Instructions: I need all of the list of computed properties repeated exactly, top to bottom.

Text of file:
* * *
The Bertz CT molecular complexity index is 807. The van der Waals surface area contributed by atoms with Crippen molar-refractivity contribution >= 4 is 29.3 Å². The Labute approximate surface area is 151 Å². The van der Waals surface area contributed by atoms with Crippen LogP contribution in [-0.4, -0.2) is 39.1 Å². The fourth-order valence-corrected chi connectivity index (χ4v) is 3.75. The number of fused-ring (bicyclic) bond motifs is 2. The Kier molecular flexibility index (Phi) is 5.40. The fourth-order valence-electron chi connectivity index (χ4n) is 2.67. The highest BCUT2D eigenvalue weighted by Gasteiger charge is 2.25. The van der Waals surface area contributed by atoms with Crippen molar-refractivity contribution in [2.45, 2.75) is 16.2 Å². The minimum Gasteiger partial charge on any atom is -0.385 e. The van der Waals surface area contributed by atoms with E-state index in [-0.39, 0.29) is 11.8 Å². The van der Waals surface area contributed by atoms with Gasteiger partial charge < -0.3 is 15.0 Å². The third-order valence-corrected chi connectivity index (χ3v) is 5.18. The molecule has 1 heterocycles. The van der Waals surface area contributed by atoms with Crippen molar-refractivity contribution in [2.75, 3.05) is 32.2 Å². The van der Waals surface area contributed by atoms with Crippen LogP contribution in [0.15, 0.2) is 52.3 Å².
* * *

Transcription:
The Bertz CT molecular complexity index is 807. The van der Waals surface area contributed by atoms with Crippen molar-refractivity contribution >= 4 is 29.3 Å². The Labute approximate surface area is 151 Å². The van der Waals surface area contributed by atoms with Crippen LogP contribution in [-0.4, -0.2) is 39.1 Å². The fourth-order valence-corrected chi connectivity index (χ4v) is 3.75. The number of fused-ring (bicyclic) bond motifs is 2. The Kier molecular flexibility index (Phi) is 5.40. The fourth-order valence-electron chi connectivity index (χ4n) is 2.67. The highest BCUT2D eigenvalue weighted by Gasteiger charge is 2.25. The van der Waals surface area contributed by atoms with Crippen molar-refractivity contribution in [2.45, 2.75) is 16.2 Å². The minimum Gasteiger partial charge on any atom is -0.385 e. The van der Waals surface area contributed by atoms with E-state index in [-0.39, 0.29) is 11.8 Å². The van der Waals surface area contributed by atoms with Gasteiger partial charge < -0.3 is 15.0 Å². The third-order valence-corrected chi connectivity index (χ3v) is 5.18. The molecule has 1 heterocycles. The van der Waals surface area contributed by atoms with Crippen molar-refractivity contribution in [2.75, 3.05) is 32.2 Å². The van der Waals surface area contributed by atoms with Crippen LogP contribution in [0.15, 0.2) is 52.3 Å².